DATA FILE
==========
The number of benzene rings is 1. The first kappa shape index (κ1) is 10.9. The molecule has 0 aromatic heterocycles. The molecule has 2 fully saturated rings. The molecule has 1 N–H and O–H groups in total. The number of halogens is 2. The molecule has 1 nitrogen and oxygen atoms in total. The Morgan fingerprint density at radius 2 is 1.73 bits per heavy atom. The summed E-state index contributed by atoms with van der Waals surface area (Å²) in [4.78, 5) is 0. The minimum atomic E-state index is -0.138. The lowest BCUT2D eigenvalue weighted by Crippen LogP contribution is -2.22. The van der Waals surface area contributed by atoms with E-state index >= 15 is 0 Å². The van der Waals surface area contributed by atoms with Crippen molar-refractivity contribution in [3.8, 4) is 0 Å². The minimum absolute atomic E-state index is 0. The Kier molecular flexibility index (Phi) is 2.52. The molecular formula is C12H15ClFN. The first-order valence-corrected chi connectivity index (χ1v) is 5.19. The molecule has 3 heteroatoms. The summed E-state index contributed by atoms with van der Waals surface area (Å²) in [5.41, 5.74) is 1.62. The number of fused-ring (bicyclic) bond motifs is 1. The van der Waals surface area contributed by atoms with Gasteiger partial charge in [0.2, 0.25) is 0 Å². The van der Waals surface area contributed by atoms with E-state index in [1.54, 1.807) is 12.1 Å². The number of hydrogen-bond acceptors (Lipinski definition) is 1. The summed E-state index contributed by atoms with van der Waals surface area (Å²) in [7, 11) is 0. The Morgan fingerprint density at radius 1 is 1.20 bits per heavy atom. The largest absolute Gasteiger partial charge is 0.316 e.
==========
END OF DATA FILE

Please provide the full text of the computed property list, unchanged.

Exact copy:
The number of benzene rings is 1. The first kappa shape index (κ1) is 10.9. The molecule has 0 aromatic heterocycles. The molecule has 2 fully saturated rings. The molecule has 1 N–H and O–H groups in total. The number of halogens is 2. The molecule has 1 nitrogen and oxygen atoms in total. The Morgan fingerprint density at radius 2 is 1.73 bits per heavy atom. The summed E-state index contributed by atoms with van der Waals surface area (Å²) in [4.78, 5) is 0. The minimum atomic E-state index is -0.138. The lowest BCUT2D eigenvalue weighted by Crippen LogP contribution is -2.22. The van der Waals surface area contributed by atoms with E-state index >= 15 is 0 Å². The van der Waals surface area contributed by atoms with Crippen molar-refractivity contribution in [3.8, 4) is 0 Å². The minimum absolute atomic E-state index is 0. The Kier molecular flexibility index (Phi) is 2.52. The molecular formula is C12H15ClFN. The first-order valence-corrected chi connectivity index (χ1v) is 5.19. The molecule has 3 heteroatoms. The summed E-state index contributed by atoms with van der Waals surface area (Å²) in [5.41, 5.74) is 1.62. The number of fused-ring (bicyclic) bond motifs is 1. The van der Waals surface area contributed by atoms with Gasteiger partial charge in [0.2, 0.25) is 0 Å². The van der Waals surface area contributed by atoms with E-state index in [1.54, 1.807) is 12.1 Å². The number of hydrogen-bond acceptors (Lipinski definition) is 1. The summed E-state index contributed by atoms with van der Waals surface area (Å²) in [7, 11) is 0. The Morgan fingerprint density at radius 1 is 1.20 bits per heavy atom. The largest absolute Gasteiger partial charge is 0.316 e.